Food in Buenos Aires: Where experience is just as important as taste
By Steven Levy
Buenos Aires Sustainable Development Intern and Michigan State University junior, Alexandra Stano, shares her love of food and culture with us in today’s intern blog post.
I would definitely consider myself a foodie. I especially love cooking and eating foods from other countries because it is a way to experience different traditions and cultures. When I found out I was going to study abroad in Buenos Aires, I immediately researched the types of food the city offered. Having been in Argentina for over a month now, the food has not let me down. Here are some of my favorite dishes I’ve tried.
Right now it is winter in Argentina, which means cold temperatures and strong winds. Luckily, many restaurants offer regional, hearty soups that are a perfect cure for the cold. The most common cazuelas (stews) include locro, lentejas, and carbonada criolla. Locro is a thick yellow soup with beef, ham, corn, big white beans, and onions. Its meaty and savory flavor is satisfying and filling. Lentejas is another popular dish, consisting of dark lentils with sausage, beef, carrots and onions. Carbonada criolla is my personal favorite. With peaches, onions, carrots, sweet potatoes, squash, and beef, this stew has the perfect blend of sweet and savory flavors.
Para llevar meaning “to go” is a phenomenon in Buenos Aires that I have grown to love. The city is filled with restaurants that sell prepared hot and cold foods. All the para llevar spots have an overwhelming amount of options, so there’s something for everyone. I found one location that was exclusively vegan and vegetarian. I filled my container with lentils, Spanish-style beans, tabbouleh, tofu, sautéed butternut squash, and kiwi. The food was so fresh and tasty that I felt like I could happily give up meat. However, I’m in Argentina, so that won’t be happening!
Argentina is known around the world for its beef, so I had high expectations coming here. Let me just say that I have not been let down. I enjoyed the best steak of my life a few weeks ago at a restaurant called Las Cabras. I ordered the Bife de Chorizo cut because it is characteristically big, thick, juicy and loaded with savory goodness. The meat is typically served on a wooden plate and the portion sizes are huge. If you have the chance to spend some time in Buenos Aires, make sure the first place you go to is a parrilla (steak house)!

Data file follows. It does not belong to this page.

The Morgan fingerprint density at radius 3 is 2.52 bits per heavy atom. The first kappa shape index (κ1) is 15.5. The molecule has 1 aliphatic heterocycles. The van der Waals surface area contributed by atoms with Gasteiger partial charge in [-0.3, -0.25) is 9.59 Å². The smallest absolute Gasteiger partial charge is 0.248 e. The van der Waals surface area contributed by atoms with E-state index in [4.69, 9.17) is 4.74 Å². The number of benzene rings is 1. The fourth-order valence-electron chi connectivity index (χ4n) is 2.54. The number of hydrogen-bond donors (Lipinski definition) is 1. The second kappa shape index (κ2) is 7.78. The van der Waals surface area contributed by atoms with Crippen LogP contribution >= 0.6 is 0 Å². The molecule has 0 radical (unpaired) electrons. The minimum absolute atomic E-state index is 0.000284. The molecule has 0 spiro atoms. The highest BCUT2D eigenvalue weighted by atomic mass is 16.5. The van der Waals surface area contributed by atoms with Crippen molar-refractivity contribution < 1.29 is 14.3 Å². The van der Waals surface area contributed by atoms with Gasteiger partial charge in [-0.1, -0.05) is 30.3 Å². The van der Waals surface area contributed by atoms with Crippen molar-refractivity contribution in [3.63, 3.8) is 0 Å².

Dulce De Leche
Porteños (people from Buenos Aires) have a huge sweet tooth. Bakeries and gelato shops are practically on every block of this city. There are endless types of desserts, but dulce de leche is by far the most important. This caramel-like spread is made of milk, sugar, and vanilla extract. Sometimes I think that dulce de leche is the mortar that holds together all the buildings in Buenos Aires because it appears to be everywhere. In the grocery stores, you will see aisles of dulce being sold in 16 oz tubs. Not kidding. Dulce de leche is commonly found in pastries, cakes, crepes, and gelato flavors. It tastes great in everything, but I especially love eating it with apples or bananas.
As good as the food is in Buenos Aires, the overall experience of eating has been the most enriching part. Food is a very social event here. It is a time to relax and enjoy good company. During the school year, I often feel rushed when I am eating because I have to study or am in between classes. I will miss the way people in Buenos Aires take their time to eat and converse, but I hope that I can continue to do this more often once I return home. Honestly, what is better than enjoying a great meal and surrounding yourself with people that make you happy?
Have you ever tried any of these dishes? Leave a comment below and share your favourite Argentine foods!